Once upon a time, roads and parking lots in the United States were teeming with the Pontiac Grand Am. When GM’s third attempt at popularizing its model name appeared in the fall of 1984, it was when I was at an age when I was finally allowed to be dropped off at the mall without adult supervision. It was a rite of passage for many of us who were born in the ’70s & ’80s to be able to go to the mall with our friends, play video games at the arcade, eat in the food court, and, like, totally blow our weekly allowance. At a time before online shopping was the norm, many of us did actual walking instead of letting our fingers and computer mouses (mice?) do so, virtually.
In my recollection, by my teenage years in the early ’90s, it seemed like at least one in ten cars in the parking lot of one of the Flint area’s three malls was an N-Body Grand Am. The G/A seemed like such a Michigan car – a sporty-looking, relatively affordable compact that had just enough fashionable plastic to fit in with that era’s high-tech image, while still being within reach of the salaries of many working class adults. It also fit in nicely with Pontiac’s “Excitement Division” identity with the introduction of a 125-horsepower 3.0L V6 on the SE variant for ’86, then with the turbocharged, 150-hp 2.0L four-cylinder borrowed from the Sunbird Turbo for ’87. Our lower-tier featured car, however, is likely powered by a 110-hp 2.5L Tech IV, and probably weighs about 2,600 pounds.
I feel like much of the Grand Am’s evolutionary changes in both physical appearance and general image mirrored my own gradual shifts in many personal preferences in those formative years. You know how it is, when you become a teenager and suddenly many of the things you had cherished just a few years before – certain cartoons, t-shirts, toys, and even friends in some truly unfortunate scenarios – suddenly fall (hard) out of your favor. It then becomes “cool” to trash the things you used to really like when you were oh, so much younger in order to distance yourself from the you that didn’t know quite as much as you did by that later date.
For me, the N-Body Grand Am was one of those objects, being a car I genuinely liked at first. By the dawn of the ’90s, though, and also aided by these cars’ sheer ubiquity, they had suddenly seemed to become the object of near-universal derision as emblems of aspirational, blue-collar crapitude. Some of the “car guys” with whom I went to school who dreamed of owning and restoring their own Chevelles and Camaros used to complain about having to drive their mom’s Grand Am on weekends. I would have gladly traded my family’s ’84 Ford Tempo with such individuals, but at that age, access to a car (any car) was all that really mattered to me.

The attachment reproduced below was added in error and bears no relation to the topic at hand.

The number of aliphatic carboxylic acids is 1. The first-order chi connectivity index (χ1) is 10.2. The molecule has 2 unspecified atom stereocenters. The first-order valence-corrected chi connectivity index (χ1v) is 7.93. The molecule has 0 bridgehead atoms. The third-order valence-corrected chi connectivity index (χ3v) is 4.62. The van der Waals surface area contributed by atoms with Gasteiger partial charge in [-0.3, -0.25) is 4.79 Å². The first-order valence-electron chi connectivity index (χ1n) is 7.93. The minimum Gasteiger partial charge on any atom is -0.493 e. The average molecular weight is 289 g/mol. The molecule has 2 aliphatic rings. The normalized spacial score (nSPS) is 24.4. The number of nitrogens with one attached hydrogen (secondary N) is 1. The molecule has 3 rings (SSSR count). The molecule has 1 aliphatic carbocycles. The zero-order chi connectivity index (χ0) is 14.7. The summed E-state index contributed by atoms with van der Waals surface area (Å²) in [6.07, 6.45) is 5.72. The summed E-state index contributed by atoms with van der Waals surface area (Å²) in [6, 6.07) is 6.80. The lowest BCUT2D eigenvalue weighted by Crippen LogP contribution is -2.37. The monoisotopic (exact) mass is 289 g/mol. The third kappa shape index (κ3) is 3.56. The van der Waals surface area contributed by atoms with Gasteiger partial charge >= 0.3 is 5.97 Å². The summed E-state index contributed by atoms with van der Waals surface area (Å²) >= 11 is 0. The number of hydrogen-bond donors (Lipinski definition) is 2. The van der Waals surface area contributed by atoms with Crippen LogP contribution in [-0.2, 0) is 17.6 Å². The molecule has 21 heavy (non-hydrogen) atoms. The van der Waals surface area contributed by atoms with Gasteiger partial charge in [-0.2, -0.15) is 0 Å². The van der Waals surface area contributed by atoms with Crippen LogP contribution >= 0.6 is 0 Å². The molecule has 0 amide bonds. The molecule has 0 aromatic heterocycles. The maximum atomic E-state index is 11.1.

When I stumbled across this example last month, it was truly a shock – almost like running into an old acquaintance from high school. These Grand Ams weren’t just the most plentiful of their N-Body platform-mates (which included the Buick Somerset / Somerset Regal / Skylark and the Oldsmobile Calais / Cutlass Calais). Initially, they were genuinely popular, well-liked cars, selling in excess of 200,000 units for each of the four model years between ’86 and ’89, and falling just short in ’90 with 197,000 units sold. My own personal pendulum has swung back from adverse selection against things that may be nice and/or popular, back to just liking what I like. It may be a bit of my nostalgia speaking, but I don’t hate this car!
While I don’t necessarily want one of these Grand Ams (even in pristine condition), I like that they were a reflection of the tastes of much of the Middle America that shaped a lot of who I am today. Much like the signage in the corridors of many malls at the time this car was new, the G/A was a symbol of what many Americans wanted. Sure, its plastic cladding soon spread across Pontiac’s entire model lineup and also became as passé as bolo ties and tight-rolling your Bugle Boy trousers at the cuffs, but at this car’s introduction, that look seemed very much in vogue. The fact is that now, I’m more than a little sad that the American mall, and its subculture that I remember so fondly from adolescence on, seems to be going the way of Pontiac.
We still have many brick and mortar malls and retail stores for the time being and, hopefully, will continue to do so for a while. What a treat, though, around this past holiday season – when malls are traditionally bustling with activity – to see an example of one of the most popular “citizens” of their parking lots, at a time of year when, in my mind, malls and Pontiacs in general were still totally awesome.
Edgewater, Chicago, Illinois.
Sunday, December 17, 2017.